Buying and Selling a Car: An Exercise in Adulthood

If there's a scale of adulthood somewhere, somewhere between "making your own doctor's appointments" and "bringing another human into the world" lies the exasperating process of buying and/or selling a car. As someone who doesn't have children, it's probably one of the experiences to date that most made me feel like an Adult Person Supposedly Having Her Stuff Together. It was miserable! But it did at least do that for me. Going into the process, pretty much everything I knew about cars had come from watching Top Gear. Unfortunately, Top Gear mostly features cars that are way out of my price range/cars that have British branding and I didn't know what their American equivalents were.

I knew I needed something reliable, efficient, ideally less than 10 years old, easily maneuverable, (the car I was selling, a 1997 Grand Mercury Marquis, was only the first of these items), and less than $8k. I knew I needed to get as much cash for the Marquis as possible. Here are the things I learned that helped:

  1. Do your homework. I determined how much the car I was selling was worth; how much in a down payment and monthly payments I could afford on a new car; researched which cars and brands are most reliable. I quickly determined Honda and Toyota are the most reliable car brands and used a Consumer Reports list of most reliable used cars in the $5-10k range as my guide. Living in SE Michigan and with several friends who work for the Big 3 auto makers I'd have loved to buy a domestic vehicle, but looking at the data, I couldn't justify it.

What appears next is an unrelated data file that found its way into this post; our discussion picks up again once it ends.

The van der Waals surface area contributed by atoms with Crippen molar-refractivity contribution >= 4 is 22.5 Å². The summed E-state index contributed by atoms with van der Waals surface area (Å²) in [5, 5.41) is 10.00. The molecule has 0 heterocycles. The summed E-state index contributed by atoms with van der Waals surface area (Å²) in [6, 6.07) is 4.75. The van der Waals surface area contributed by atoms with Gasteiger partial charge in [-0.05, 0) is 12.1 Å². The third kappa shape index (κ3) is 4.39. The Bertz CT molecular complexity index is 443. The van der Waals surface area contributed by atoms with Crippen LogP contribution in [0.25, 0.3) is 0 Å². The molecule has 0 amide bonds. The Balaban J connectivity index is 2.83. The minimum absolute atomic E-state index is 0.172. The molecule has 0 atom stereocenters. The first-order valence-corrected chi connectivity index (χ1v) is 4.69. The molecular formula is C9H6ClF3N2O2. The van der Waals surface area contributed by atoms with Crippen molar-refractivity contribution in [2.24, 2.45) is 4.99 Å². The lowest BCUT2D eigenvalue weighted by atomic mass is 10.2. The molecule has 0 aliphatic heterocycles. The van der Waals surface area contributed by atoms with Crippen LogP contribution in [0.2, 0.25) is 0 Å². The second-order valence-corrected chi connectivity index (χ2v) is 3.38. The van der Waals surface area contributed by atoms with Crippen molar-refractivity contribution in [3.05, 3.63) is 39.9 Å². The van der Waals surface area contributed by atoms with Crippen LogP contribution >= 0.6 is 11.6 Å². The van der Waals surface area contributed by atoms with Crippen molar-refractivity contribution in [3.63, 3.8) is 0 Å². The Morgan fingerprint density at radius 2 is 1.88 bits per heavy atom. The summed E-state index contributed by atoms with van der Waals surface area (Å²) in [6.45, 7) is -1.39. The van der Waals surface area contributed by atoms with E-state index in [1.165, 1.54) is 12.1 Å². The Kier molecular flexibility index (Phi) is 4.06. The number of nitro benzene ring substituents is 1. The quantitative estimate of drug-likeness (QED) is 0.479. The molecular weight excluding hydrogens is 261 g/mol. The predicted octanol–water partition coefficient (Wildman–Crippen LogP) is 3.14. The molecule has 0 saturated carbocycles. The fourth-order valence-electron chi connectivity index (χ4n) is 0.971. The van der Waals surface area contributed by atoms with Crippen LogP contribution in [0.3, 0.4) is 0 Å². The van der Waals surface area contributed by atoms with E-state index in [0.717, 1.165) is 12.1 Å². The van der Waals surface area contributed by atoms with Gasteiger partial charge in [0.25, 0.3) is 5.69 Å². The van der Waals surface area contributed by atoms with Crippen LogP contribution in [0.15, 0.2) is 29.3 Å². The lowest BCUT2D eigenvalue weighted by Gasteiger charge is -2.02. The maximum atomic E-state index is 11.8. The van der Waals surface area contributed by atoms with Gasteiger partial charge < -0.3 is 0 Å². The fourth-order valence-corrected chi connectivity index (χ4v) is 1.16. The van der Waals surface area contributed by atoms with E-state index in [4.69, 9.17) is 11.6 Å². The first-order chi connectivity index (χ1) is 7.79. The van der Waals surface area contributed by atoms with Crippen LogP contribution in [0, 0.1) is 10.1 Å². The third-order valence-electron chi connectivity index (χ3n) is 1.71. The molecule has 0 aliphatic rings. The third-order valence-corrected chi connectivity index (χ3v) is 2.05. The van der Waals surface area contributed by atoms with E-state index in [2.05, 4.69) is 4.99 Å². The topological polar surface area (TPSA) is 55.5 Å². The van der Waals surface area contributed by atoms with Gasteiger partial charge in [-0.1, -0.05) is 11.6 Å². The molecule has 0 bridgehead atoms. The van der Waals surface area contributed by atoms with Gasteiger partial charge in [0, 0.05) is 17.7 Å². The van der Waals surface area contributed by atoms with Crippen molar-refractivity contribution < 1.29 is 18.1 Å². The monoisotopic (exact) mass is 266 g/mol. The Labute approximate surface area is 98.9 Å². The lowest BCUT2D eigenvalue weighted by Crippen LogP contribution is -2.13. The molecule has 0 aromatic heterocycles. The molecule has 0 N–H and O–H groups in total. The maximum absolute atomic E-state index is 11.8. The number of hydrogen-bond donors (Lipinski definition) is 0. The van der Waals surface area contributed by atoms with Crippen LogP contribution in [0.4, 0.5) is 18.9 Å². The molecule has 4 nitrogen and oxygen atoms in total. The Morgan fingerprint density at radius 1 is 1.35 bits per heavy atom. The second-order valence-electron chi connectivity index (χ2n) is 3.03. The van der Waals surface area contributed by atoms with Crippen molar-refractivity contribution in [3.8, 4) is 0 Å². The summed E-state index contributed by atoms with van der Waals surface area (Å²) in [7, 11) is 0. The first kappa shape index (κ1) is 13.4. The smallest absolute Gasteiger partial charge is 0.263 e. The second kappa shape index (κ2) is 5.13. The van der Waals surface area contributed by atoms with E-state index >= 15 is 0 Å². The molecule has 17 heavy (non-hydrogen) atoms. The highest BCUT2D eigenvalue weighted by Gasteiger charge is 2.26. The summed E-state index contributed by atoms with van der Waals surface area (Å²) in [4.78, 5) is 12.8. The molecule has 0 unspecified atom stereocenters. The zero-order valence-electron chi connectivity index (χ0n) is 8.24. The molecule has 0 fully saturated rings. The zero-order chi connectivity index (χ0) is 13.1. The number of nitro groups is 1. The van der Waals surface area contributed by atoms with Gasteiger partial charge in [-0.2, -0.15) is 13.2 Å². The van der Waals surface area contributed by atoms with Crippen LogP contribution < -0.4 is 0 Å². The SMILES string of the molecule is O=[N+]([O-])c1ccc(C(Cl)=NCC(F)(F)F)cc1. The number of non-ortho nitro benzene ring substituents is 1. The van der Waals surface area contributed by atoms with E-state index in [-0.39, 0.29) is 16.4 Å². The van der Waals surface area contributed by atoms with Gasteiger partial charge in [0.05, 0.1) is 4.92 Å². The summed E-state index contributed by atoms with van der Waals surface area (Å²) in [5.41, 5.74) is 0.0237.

2. Don't make rash decisions. It's okay to come up with an idea of what you're looking for or willing to put up with and pull the trigger, but walking into a car dealership with a malleable mind is bad idea. The salespeople know what they're doing, and if you're not firm up front, you could end up in a predicament that'll hurt you.
  3. The private market hosts the best bang for your buck.  Dealerships exist to make money. The private seller probably wants to make money too, but they may be simply looking for the first reasonable offer that comes along. They may also be unaware of their car's value.
  4. Ask for help. Frankly, most of the people I asked -- my parents, friends, other family members -- weren't much help. But my grandpa came through with great advice and the Consumer Reports information, and reddit also hosts a wealth of information on buying a new or used car.
  5. Be judicious with your contact information. Dealerships will use it and abuse it. I'm still getting regular phone calls, texts, and emails from salespeople.
  6. Take a deep breath. You'll be okay. It's a tough process but you'll get through it. And it turns out they're doing a great job with technology on cars these days! It's been so exciting to discover. The other day my Prius beeped at me because my groceries were sitting in the passenger seat and it thought there was a person without a seatbelt sitting there. THAT IS PRETTY COOL.

Go yonder into adulthood, young padawan, and find some slick new wheels.